Yet again…I get it. No one truly knows the reasoning behind Google’s move, we can only speculate. Possible reasons could be…

To be perfectly honest, I cannot come up with a sufficient list of reasons why Google would pull this off. The only legitimate reason I can think of is security. We live in a day and age where security and privacy is at the top of every company and developer list of important things. With Google allowing third-party access to its APIs, the law of averages would eventually catch up to them and billions of Google account users could find their data leaked for the world to see and steal.

That’s not a chance Google would want to take.

From that perspective, I can certainly understand why Google will pull access to the APIs. 

Because this will affect other browsers, those browsers are going to have to take action if they want to continue competing in an already challenging world. Or, there’s an easier path to take.

A better way this could play out

Instead of all of those third-party browsers having to build services to replace what Google has removed from Chromium, the developers of the open source Chromium could roll their own. I realize this is placing a great deal of extra work on the shoulders of those developers, but it would be work that could pay off. The service wouldn’t have to start off on a grand scale. At first, Chromium could include the ability to sync user information (such as bookmarks, passwords, tabs, etc.) to all browsers associated with an account. 

Such a feature could be made available downstream, so all browsers based on Chromium wouldn’t miss out. Browsers, such as Vivaldi and Edge (that already include sync) could opt out of the Chromium take on sync. Or, they could allow users the option to choose which sync feature to use. Imagine having the ability to use Chromium on one device and Vivaldi on another, keeping all of that data in sync.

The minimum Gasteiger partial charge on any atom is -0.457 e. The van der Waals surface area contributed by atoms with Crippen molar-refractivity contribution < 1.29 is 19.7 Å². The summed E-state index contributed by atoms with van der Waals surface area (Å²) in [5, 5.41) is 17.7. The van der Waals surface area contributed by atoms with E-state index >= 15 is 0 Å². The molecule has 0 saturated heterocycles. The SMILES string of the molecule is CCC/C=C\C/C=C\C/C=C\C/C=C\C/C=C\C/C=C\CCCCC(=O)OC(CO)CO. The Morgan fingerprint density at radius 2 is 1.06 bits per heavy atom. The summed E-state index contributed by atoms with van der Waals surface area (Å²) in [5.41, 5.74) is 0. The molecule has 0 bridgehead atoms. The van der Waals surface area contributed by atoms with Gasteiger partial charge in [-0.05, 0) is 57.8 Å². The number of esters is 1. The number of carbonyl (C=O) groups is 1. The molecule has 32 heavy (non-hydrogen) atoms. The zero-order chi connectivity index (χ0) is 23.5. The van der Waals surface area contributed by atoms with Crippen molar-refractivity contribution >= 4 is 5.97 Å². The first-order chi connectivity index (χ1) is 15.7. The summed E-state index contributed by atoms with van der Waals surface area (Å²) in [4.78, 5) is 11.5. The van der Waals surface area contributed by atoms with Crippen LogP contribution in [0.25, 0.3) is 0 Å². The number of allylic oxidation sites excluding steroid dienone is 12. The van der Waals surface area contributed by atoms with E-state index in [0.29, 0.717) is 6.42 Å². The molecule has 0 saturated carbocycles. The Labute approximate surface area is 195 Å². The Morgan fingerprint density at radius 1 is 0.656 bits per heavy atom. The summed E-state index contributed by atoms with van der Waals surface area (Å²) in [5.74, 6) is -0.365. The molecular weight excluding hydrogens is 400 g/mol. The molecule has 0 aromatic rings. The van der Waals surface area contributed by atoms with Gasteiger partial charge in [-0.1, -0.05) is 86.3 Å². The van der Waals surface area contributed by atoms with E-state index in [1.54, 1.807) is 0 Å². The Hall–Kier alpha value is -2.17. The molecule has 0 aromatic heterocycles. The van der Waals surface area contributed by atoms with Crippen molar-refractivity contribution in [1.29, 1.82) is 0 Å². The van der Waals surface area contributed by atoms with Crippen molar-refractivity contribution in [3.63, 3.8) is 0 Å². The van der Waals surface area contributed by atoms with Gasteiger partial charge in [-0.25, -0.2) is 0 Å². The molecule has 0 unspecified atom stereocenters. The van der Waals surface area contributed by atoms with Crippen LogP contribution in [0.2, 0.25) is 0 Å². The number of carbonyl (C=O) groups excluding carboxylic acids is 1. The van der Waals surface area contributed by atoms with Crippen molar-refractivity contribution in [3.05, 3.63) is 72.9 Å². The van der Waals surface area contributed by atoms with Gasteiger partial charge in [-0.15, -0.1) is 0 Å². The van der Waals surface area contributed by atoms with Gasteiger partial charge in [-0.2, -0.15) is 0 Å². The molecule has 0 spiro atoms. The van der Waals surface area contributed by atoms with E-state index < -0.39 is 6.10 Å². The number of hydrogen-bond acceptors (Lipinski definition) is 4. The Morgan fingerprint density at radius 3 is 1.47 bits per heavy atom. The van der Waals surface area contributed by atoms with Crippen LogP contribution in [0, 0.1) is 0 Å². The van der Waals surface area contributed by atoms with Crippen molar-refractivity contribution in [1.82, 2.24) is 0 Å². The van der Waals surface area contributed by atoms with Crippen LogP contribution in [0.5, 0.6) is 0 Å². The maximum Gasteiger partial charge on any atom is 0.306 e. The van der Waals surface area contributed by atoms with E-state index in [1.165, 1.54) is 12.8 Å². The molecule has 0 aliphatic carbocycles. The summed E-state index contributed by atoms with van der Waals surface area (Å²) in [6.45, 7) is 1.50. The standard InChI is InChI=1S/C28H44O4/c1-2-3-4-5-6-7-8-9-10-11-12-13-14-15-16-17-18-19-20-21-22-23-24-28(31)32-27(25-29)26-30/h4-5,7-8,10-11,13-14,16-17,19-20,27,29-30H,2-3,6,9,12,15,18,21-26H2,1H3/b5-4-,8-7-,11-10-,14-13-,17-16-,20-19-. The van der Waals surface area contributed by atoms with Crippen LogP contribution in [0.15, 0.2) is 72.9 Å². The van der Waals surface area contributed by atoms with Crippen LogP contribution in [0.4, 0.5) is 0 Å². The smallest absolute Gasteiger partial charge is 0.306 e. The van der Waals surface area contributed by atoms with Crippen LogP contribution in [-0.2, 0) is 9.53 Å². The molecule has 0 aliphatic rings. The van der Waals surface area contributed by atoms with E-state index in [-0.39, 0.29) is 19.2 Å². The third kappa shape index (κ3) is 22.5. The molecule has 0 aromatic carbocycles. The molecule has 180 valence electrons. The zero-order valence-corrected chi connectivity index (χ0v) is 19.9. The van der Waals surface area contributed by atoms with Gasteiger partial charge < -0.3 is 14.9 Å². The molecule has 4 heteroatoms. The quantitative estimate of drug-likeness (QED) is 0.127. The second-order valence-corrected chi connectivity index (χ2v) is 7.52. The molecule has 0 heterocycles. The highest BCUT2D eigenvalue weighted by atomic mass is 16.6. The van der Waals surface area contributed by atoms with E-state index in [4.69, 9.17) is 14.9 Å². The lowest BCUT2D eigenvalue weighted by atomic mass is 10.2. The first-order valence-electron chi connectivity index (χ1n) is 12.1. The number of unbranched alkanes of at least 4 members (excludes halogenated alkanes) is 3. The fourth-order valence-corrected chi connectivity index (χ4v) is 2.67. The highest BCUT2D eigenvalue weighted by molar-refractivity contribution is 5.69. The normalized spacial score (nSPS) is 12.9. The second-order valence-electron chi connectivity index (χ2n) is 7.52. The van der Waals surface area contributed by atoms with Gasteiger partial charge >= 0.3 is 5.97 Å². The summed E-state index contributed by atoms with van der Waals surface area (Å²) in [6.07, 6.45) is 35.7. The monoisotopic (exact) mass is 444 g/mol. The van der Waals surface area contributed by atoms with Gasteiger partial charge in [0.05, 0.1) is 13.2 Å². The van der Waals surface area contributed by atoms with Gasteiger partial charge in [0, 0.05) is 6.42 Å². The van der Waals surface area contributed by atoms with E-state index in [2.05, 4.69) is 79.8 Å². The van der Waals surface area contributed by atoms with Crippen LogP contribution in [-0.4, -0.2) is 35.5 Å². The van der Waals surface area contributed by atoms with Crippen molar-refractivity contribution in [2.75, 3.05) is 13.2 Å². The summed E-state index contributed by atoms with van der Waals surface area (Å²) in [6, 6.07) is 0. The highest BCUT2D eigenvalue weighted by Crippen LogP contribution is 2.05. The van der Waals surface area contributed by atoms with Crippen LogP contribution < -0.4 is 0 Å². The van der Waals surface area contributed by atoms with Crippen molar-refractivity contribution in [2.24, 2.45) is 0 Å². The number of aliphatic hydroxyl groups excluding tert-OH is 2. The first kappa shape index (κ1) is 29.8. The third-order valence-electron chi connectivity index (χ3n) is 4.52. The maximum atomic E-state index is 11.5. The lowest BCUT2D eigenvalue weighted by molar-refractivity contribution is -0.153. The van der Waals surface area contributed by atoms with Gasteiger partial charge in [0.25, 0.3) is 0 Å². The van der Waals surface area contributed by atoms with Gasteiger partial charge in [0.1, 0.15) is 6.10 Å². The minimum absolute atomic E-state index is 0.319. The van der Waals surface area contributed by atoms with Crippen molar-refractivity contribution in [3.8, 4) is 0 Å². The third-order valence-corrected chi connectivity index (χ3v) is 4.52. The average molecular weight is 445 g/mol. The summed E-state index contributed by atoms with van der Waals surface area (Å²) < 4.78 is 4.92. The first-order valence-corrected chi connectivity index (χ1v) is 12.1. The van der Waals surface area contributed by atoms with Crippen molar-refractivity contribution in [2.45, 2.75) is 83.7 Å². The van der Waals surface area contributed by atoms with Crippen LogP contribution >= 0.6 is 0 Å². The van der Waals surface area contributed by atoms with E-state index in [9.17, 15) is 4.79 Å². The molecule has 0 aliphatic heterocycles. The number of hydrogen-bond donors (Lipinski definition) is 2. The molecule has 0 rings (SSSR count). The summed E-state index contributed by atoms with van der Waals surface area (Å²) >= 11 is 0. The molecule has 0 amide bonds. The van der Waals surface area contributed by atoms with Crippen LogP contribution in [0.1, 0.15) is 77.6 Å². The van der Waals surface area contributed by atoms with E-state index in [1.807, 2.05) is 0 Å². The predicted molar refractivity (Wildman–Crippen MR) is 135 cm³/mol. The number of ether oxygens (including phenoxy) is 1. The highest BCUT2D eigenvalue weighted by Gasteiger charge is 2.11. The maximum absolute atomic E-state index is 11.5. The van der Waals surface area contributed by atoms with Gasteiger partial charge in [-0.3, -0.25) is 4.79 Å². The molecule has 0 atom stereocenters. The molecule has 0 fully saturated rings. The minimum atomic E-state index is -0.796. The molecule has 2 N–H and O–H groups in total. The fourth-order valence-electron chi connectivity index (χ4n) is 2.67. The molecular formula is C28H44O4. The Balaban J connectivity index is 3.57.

Of course, I’m not a developer, so whether or not that’s even possible is beyond my pay grade. Truth be told, just because Google has taken its toys and gone home, doesn’t mean Chromium has to hang its head and leave the playground. In fact, this is a perfect time for Chromium to show its mettle and offer users an all-too-familiar browser, without the Google-branded bits, which includes the features users have grown to depend on. To make this even more appealing, all of those browsers based on Chromium would be able to make use of–and even contribute to–these features.

That’s the beauty of Chromium being open source. When the Chromium developers create a must-have feature that Google wants, they can show them what good stewardship is all about.

This is a perfect opportunity for Chromium to really shine. 

This whole kerfuffle makes me glad I switched from Chrome long ago. Lately, I’ve been using Vivaldi as my browser of choice, and it’s been working fabulously, and the Vivaldi sync service is working just fine.